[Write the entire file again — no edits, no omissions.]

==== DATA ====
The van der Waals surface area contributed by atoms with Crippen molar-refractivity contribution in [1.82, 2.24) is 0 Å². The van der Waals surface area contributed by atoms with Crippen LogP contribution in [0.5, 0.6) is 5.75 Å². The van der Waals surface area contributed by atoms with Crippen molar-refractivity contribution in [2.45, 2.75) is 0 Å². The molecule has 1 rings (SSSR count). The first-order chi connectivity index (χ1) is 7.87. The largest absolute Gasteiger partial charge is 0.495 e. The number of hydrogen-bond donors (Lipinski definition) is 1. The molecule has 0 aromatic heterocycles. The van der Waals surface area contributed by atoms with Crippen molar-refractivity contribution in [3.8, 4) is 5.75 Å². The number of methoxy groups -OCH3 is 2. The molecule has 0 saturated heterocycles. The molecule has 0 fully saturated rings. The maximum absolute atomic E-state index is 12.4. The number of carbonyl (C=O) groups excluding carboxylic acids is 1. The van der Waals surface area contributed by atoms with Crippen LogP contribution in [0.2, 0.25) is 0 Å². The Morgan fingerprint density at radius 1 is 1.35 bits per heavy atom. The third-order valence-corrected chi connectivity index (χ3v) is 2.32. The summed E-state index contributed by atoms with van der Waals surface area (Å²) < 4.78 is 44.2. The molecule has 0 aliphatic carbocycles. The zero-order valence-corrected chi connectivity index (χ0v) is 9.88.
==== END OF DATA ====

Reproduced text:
The van der Waals surface area contributed by atoms with Crippen molar-refractivity contribution in [1.82, 2.24) is 0 Å². The van der Waals surface area contributed by atoms with Crippen LogP contribution in [0.5, 0.6) is 5.75 Å². The van der Waals surface area contributed by atoms with Crippen molar-refractivity contribution in [2.45, 2.75) is 0 Å². The molecule has 1 rings (SSSR count). The first-order chi connectivity index (χ1) is 7.87. The largest absolute Gasteiger partial charge is 0.495 e. The number of hydrogen-bond donors (Lipinski definition) is 1. The molecule has 0 aromatic heterocycles. The van der Waals surface area contributed by atoms with Crippen molar-refractivity contribution in [3.8, 4) is 5.75 Å². The number of methoxy groups -OCH3 is 2. The molecule has 0 saturated heterocycles. The molecule has 0 fully saturated rings. The maximum absolute atomic E-state index is 12.4. The number of carbonyl (C=O) groups excluding carboxylic acids is 1. The van der Waals surface area contributed by atoms with Crippen LogP contribution in [0.2, 0.25) is 0 Å². The Morgan fingerprint density at radius 1 is 1.35 bits per heavy atom. The third-order valence-corrected chi connectivity index (χ3v) is 2.32. The summed E-state index contributed by atoms with van der Waals surface area (Å²) < 4.78 is 44.2. The molecule has 0 aliphatic carbocycles. The zero-order valence-corrected chi connectivity index (χ0v) is 9.88.